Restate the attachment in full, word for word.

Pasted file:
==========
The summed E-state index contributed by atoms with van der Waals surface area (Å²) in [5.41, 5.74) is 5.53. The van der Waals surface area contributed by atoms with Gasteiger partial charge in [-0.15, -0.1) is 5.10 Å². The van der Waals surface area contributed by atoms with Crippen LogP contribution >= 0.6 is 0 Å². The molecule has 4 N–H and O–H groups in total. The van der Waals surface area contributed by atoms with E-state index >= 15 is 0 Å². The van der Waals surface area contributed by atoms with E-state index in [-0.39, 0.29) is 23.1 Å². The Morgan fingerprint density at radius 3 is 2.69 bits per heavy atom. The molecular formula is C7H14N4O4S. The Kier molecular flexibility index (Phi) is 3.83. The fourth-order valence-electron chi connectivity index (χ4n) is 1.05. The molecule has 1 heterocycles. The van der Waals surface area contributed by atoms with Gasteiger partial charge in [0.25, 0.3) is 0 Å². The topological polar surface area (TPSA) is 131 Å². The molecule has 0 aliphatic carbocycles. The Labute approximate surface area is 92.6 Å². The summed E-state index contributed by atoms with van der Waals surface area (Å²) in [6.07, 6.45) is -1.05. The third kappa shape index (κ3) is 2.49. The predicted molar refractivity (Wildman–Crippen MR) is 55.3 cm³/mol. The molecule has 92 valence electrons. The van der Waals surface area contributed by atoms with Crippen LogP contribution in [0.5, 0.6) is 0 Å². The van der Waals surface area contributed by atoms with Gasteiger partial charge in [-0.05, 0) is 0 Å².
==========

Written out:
The summed E-state index contributed by atoms with van der Waals surface area (Å²) in [5.41, 5.74) is 5.53. The van der Waals surface area contributed by atoms with Gasteiger partial charge in [-0.15, -0.1) is 5.10 Å². The van der Waals surface area contributed by atoms with Crippen LogP contribution >= 0.6 is 0 Å². The molecule has 4 N–H and O–H groups in total. The van der Waals surface area contributed by atoms with E-state index >= 15 is 0 Å². The van der Waals surface area contributed by atoms with E-state index in [-0.39, 0.29) is 23.1 Å². The Morgan fingerprint density at radius 3 is 2.69 bits per heavy atom. The molecular formula is C7H14N4O4S. The Kier molecular flexibility index (Phi) is 3.83. The fourth-order valence-electron chi connectivity index (χ4n) is 1.05. The molecule has 1 heterocycles. The van der Waals surface area contributed by atoms with Gasteiger partial charge in [0.25, 0.3) is 0 Å². The topological polar surface area (TPSA) is 131 Å². The molecule has 0 aliphatic carbocycles. The Labute approximate surface area is 92.6 Å². The summed E-state index contributed by atoms with van der Waals surface area (Å²) in [6.07, 6.45) is -1.05. The third kappa shape index (κ3) is 2.49. The predicted molar refractivity (Wildman–Crippen MR) is 55.3 cm³/mol. The molecule has 92 valence electrons. The van der Waals surface area contributed by atoms with Crippen LogP contribution in [0.5, 0.6) is 0 Å². The van der Waals surface area contributed by atoms with Gasteiger partial charge in [-0.05, 0) is 0 Å².